Chemical armament: Plants strengthen their defense with a chemical club

PPlants often use toxins to protect themselves from hungry mouths. These substances, which include caffeine and nicotine as well as the glycosides of the foxglove and the alkaloids of the opium poppy, usually come from our own production. Haller’s foam cress is one of the plants that instead extract toxic heavy metals from the ground (Arabidopsis states). Unlike the related thale cress (Arabidopsis thaliana), the preferred research object of geneticists, it forms offshoots on which – similar to strawberries – new plants grow. Instead of reproducing sexually, it can reproduce as a clone.

When Haller’s cress is nibbled, it sends its roots to places that are rich in cadmium and absorbs considerable amounts of the toxic heavy metal from the soil. The plants then not only arm their leaves, but also pass on the metal via their runners, as botanists from the University of Tübingen have discovered. In the greenhouse, Anubhav Mohiley and his colleagues each placed two plants connected by runners – that is, genetically identical – plants in different flower pots: One pot contained normal soil with a low cadmium content, the other the soil was enriched with the heavy metal.

No wonder that the cress thrive there poorly, after all, the metal also damages the plant metabolism. These plants kept the cadmium content of their leaves at just as moderate a level as their twins, who obtained water and nutrients from uncontaminated soil.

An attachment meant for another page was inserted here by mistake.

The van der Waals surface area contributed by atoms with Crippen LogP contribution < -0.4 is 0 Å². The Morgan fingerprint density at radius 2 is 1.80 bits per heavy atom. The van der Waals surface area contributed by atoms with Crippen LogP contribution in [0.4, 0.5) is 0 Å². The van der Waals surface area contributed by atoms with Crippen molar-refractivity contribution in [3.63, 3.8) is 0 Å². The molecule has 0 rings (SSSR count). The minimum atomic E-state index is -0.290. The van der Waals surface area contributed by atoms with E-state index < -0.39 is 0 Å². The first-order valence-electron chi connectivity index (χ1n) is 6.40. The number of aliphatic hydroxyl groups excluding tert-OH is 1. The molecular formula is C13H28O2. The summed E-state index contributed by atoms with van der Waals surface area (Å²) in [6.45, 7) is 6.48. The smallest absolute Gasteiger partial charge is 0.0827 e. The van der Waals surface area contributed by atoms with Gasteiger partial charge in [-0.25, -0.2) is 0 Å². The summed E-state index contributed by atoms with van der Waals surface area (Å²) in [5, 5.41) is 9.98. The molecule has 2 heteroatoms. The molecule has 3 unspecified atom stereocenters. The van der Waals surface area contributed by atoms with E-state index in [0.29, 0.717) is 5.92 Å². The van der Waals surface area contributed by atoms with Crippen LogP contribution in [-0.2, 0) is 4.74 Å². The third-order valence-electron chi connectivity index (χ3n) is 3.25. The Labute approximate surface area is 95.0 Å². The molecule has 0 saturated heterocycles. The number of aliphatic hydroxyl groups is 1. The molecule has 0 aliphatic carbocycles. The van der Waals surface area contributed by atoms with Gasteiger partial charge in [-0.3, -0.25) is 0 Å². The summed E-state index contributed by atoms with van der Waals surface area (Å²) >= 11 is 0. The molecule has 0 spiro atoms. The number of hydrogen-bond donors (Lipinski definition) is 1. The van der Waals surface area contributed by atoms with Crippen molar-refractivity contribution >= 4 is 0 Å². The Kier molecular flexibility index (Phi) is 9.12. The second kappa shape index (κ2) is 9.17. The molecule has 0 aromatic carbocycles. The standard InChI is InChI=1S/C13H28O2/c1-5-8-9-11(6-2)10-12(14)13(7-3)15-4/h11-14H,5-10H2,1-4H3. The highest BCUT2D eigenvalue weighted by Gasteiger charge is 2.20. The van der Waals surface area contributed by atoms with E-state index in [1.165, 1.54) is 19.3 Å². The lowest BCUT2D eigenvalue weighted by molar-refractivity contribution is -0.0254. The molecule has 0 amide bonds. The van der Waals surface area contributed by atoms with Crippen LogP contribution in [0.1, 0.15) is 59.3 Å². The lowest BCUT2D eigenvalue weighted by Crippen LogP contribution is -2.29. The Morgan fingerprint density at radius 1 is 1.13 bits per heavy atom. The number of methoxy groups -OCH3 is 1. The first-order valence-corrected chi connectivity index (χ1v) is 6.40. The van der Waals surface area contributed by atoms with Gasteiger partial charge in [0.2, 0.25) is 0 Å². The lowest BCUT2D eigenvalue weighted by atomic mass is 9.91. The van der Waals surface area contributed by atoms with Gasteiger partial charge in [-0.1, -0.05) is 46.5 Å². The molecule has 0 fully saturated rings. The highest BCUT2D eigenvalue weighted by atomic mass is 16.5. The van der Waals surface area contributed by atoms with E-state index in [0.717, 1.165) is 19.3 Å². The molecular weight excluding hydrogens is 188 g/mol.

Experiment in the flower pot: potting soil with a low cadmium content on the left, with a high cadmium content on the right
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Bild: Proceedings of the Royal Society B, Mohiley et al.

With chemical armament against parasites

To simulate an attack by hungry insects, the researchers poked holes in the leaves and applied jasmonic acid. This is a plant hormone that, among other things, encourages the defense against attackers. The connected potted plants reacted with chemical armament: Both tripled the cadmium content of their leaves.

Reference-www.faz.net

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